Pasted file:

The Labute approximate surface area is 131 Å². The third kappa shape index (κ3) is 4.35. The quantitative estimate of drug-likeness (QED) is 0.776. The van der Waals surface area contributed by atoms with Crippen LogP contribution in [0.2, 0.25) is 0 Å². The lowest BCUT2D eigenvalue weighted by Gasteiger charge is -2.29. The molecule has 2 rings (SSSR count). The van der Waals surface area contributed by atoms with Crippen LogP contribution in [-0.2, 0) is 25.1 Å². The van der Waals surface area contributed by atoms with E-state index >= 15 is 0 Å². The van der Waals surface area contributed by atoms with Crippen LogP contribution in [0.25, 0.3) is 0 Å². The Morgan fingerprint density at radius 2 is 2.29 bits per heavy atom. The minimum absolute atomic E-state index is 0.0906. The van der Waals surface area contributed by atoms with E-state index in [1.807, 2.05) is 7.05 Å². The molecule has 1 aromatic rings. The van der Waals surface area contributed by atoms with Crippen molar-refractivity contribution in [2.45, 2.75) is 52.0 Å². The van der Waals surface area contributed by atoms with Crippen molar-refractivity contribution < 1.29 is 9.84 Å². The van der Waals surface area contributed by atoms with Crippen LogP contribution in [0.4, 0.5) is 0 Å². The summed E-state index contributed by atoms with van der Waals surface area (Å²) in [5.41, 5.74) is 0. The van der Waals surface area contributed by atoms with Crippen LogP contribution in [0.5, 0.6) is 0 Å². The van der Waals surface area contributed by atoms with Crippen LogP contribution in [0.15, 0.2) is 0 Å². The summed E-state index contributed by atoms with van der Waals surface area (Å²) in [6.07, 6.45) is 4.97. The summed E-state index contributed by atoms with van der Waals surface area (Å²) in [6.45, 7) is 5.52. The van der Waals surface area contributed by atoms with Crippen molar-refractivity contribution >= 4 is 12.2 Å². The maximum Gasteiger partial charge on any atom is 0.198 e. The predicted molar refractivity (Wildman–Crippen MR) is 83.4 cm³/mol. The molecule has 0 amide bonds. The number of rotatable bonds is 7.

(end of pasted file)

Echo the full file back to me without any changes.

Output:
The Labute approximate surface area is 131 Å². The third kappa shape index (κ3) is 4.35. The quantitative estimate of drug-likeness (QED) is 0.776. The van der Waals surface area contributed by atoms with Crippen LogP contribution in [0.2, 0.25) is 0 Å². The lowest BCUT2D eigenvalue weighted by Gasteiger charge is -2.29. The molecule has 2 rings (SSSR count). The van der Waals surface area contributed by atoms with Crippen LogP contribution in [-0.2, 0) is 25.1 Å². The van der Waals surface area contributed by atoms with E-state index >= 15 is 0 Å². The van der Waals surface area contributed by atoms with Crippen LogP contribution in [0.25, 0.3) is 0 Å². The Morgan fingerprint density at radius 2 is 2.29 bits per heavy atom. The minimum absolute atomic E-state index is 0.0906. The van der Waals surface area contributed by atoms with E-state index in [1.807, 2.05) is 7.05 Å². The molecule has 1 aromatic rings. The van der Waals surface area contributed by atoms with Crippen molar-refractivity contribution in [2.45, 2.75) is 52.0 Å². The van der Waals surface area contributed by atoms with Crippen molar-refractivity contribution < 1.29 is 9.84 Å². The van der Waals surface area contributed by atoms with Crippen LogP contribution in [0.4, 0.5) is 0 Å². The summed E-state index contributed by atoms with van der Waals surface area (Å²) in [5.41, 5.74) is 0. The van der Waals surface area contributed by atoms with Crippen LogP contribution in [0.5, 0.6) is 0 Å². The van der Waals surface area contributed by atoms with Crippen LogP contribution in [0.15, 0.2) is 0 Å². The summed E-state index contributed by atoms with van der Waals surface area (Å²) in [6.07, 6.45) is 4.97. The summed E-state index contributed by atoms with van der Waals surface area (Å²) in [6.45, 7) is 5.52. The van der Waals surface area contributed by atoms with Crippen molar-refractivity contribution >= 4 is 12.2 Å². The maximum Gasteiger partial charge on any atom is 0.198 e. The predicted molar refractivity (Wildman–Crippen MR) is 83.4 cm³/mol. The molecule has 0 amide bonds. The number of rotatable bonds is 7.